Why is it so hard to engage in mobile health?
We all know that there is an established need for health Apps with over 70% of people taking a prescribed medicine at any time (Talking Medicines 2017), health is an everyday problem for you & I. If you turn on the radio, read the daily newspaper or watch TV then you see that health is topical, its part of our conversation. We know more and more people want to take control of their own health & empowerment of the patient is a running theme for the industry. Healthcare consumers show good uptake of digital technology, 75% of consumers surveyed said technology is important in managing health (Accenture). Creators of mobile Apps have responded & fuelled a plethora of health Apps in the market place. It is estimated that there are 318,000 health Apps globally with 200 being added everyday (IQVIA). The mhealth market is projected to reach US$102 Bn by 2023 (Liquid State 2018). This is fuelled as adoption of smartphones across age groups becomes ubiquitous and with heavy investment in digital health from the start up and venture capital community.
So demand & supply are strong, is it easy to succeed?
The answer is no, only 4% of mHealth app publishers achieve more than 1 Million downloads annually, and only 15% achieve 50,000 to 250,000 downloads annually (Research2Guidance). Medsmart® has been designed by Talking Medicines to help patients manage their own medicines at home and is unusual in that it is a unified solution covering all of the medicines of a user rather than just those for just one company or disease area. Medsmart® has reached that top 15% bracket & Talking Medicines have learnt what makes an App solution appeal or fail:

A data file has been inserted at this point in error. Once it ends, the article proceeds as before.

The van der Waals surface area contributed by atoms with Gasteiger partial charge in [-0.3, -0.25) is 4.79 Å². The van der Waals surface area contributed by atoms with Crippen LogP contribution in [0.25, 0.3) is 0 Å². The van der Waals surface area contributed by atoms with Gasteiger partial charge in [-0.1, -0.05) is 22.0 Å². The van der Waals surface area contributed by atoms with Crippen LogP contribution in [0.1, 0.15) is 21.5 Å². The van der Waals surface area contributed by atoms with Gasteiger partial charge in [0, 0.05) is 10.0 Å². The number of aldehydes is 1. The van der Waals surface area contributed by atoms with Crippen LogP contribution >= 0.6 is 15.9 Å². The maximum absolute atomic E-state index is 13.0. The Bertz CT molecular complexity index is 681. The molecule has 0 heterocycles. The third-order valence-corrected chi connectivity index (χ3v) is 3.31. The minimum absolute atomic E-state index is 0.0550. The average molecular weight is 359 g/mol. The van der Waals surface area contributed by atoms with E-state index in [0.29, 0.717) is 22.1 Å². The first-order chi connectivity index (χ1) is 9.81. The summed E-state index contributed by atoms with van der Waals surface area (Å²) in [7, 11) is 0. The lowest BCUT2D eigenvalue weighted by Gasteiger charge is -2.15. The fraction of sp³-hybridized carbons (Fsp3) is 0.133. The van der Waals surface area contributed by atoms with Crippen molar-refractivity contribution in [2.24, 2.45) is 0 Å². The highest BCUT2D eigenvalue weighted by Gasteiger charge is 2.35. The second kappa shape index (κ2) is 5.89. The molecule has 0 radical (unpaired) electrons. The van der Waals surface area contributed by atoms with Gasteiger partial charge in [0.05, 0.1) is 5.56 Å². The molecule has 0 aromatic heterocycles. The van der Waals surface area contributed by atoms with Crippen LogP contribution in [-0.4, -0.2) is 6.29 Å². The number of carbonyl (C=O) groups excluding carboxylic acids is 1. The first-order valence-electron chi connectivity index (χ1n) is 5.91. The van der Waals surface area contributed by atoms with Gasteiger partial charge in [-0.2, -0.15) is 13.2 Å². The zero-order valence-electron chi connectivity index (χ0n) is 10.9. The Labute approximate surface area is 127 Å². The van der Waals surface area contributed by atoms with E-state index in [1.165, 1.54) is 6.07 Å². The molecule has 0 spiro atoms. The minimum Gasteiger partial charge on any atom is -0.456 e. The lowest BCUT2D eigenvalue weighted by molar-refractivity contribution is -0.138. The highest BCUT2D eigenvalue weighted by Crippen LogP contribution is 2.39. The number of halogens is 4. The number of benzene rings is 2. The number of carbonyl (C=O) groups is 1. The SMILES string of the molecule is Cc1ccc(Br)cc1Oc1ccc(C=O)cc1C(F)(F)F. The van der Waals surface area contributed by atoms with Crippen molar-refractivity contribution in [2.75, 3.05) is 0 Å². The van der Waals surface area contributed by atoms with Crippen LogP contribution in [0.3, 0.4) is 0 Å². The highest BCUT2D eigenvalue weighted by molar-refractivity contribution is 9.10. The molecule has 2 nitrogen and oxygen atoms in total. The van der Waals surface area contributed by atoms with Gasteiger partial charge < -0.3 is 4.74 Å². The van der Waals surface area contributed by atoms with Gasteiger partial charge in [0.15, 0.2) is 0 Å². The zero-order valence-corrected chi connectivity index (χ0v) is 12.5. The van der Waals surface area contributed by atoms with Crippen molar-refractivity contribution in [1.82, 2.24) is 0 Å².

Questions to ask for a winning solution
Is it addressing a problem? It will not win if it fails to solve a problem – users are vulnerable & looking for answers, if the solution doesn’t immediately help them they will abandon and uninstall.
Is the user genuinely at the centre of the experience? An App is not as an extension of a website, it needs its own user experience development and testing. If its not intuitive then its won’t gain engagement.
How is the user addressed? Addressing the user as a consumer not just as a patient, recognising they have choices and consumer psyche. An App is a relationship tool & the consumer has a life around them.
Can it help empower? Giving consumers tools that will help them manage their own health, wellness or disease condition has utility for repeated usage.
The market is an exciting one, dynamic and no solution stands still as consumers become more demanding and technology continues to enhance how the relationship can be developed. It may not get any easier to succeed but for those that do there are rich rewards in knowing that consumers can be supported in their health and wellbeing through mhealth.